Environment

FIU to take over underwater lab in Keys

 

Once slated for scuttling by the Obama administration, the Aquarius lab off Key Largo will continue operation under a new deal with FIU.

cmorgan@MiamiHerald.com

The last underwater research lab in the world, an 81-ton yellow pressurized steel tube anchored 60 feet down next to a Key Largo reef, won’t be scuttled after all.

Florida International University announced Tuesday that it will take over operation of Aquarius, an aging but unique underwater facility the federal government had considered putting on the chopping block because of budget cuts.

“For our students and our marine sciences program, Aquarius offers fantastic new possibilities and is a natural fit for the work we are doing in the Florida Keys and throughout the world,’’ said Mike Heithaus, executive director of FIU’s school of environment, arts and society.

Last year, the National Oceanic and Atmospheric Administration, which owns the lab, had called for ending Aquarius’ operation, even though it cost a relatively paltry $1.2 million to $3 million a year to run.

But after backlash from scientists and a campaign led by South Florida political leaders — including Republican Reps. Ileana Ros-Lehtinen and Mario Diaz-Balart — NOAA awarded FIU a $600,000 six-month grant to cover basic maintenance of the facility, which boasts six bunks, a bathroom, galley, science lab and “wet porch” allowing divers easy entry and exit.

Ultimately, the Obama administration agreed the lab was a valuable asset that couldn’t simply be left to rust. Removing it could run up to an estimated $5 million, said FIU biology professor Jim Fourqurean, who will take over direction of Aquarius.

“This is a big, expensive piece of hardware on the bottom of the ocean,’’ he said. “You just can’t leave it there.’’

To continue its operation, however, FIU plans to develop a new business plan for the lab that will rely on financial support from other government agencies, private industry and groups and other universities, Fourqurean said.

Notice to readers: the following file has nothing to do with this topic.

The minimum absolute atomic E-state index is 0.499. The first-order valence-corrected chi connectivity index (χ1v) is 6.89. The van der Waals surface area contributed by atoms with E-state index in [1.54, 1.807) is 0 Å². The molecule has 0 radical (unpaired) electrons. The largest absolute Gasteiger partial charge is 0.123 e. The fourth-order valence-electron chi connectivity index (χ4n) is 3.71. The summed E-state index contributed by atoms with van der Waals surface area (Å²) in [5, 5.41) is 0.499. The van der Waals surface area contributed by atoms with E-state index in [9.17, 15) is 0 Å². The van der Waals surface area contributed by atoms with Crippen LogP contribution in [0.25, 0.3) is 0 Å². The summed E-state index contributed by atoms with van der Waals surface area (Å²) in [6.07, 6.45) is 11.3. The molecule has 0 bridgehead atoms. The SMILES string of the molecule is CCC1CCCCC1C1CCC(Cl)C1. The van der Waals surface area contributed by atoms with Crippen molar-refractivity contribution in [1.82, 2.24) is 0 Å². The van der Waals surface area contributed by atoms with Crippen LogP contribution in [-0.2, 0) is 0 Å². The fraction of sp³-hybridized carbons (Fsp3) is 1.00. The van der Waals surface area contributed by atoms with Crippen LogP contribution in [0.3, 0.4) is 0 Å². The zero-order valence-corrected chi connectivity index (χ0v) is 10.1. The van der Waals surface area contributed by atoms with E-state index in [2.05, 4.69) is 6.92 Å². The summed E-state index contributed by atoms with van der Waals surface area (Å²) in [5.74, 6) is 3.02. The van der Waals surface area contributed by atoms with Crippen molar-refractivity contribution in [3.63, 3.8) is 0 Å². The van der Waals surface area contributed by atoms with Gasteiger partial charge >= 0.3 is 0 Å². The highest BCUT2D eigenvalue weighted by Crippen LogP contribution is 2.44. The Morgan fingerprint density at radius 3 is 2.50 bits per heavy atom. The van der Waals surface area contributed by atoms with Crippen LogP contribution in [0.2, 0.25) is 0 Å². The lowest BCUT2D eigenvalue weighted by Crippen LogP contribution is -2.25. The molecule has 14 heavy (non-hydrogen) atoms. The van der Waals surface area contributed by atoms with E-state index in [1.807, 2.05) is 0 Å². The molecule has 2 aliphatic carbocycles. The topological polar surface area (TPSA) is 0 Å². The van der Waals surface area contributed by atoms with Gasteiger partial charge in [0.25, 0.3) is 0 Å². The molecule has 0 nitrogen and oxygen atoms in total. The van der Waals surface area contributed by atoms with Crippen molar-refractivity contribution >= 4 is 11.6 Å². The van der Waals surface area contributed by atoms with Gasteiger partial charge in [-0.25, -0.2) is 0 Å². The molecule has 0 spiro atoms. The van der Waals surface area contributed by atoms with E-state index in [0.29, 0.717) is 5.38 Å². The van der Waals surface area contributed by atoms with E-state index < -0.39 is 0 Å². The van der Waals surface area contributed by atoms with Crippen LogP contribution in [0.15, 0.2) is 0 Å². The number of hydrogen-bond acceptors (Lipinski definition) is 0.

Aquarius, the last of more than 60 underwater habitats once in operation around the world, allows scientists to literally immerse themselves for hours, days or weeks in a coral reef community without having to worry about repeatedly surfacing for air or decompressing from long dives. The facility, previously managed by the University of North Carolina-Wilmington, has hosted 117 research missions and also served filmmakers, Navy divers and 40 NASA astronauts who trained for the working conditions of space stations and zero gravity.

Fourqurean said the lab offers a perfect platform for students, faculty and outside researchers to study many of the problems plaguing South Florida’s water, from climate change to pollution and over-fishing.

It also will raise FIU’s profile in the Florida Keys, said Fourqurean, who is director of FIU’s new marine education and research initiative for the Keys. The school will close Aquarius’ current land base, hidden in a neighborhood, and intends to open a new more visible office along the main highway, he said.

“This fits the strategic vision of FIU growing into the Florida Keys,’’ Fourqurean said.

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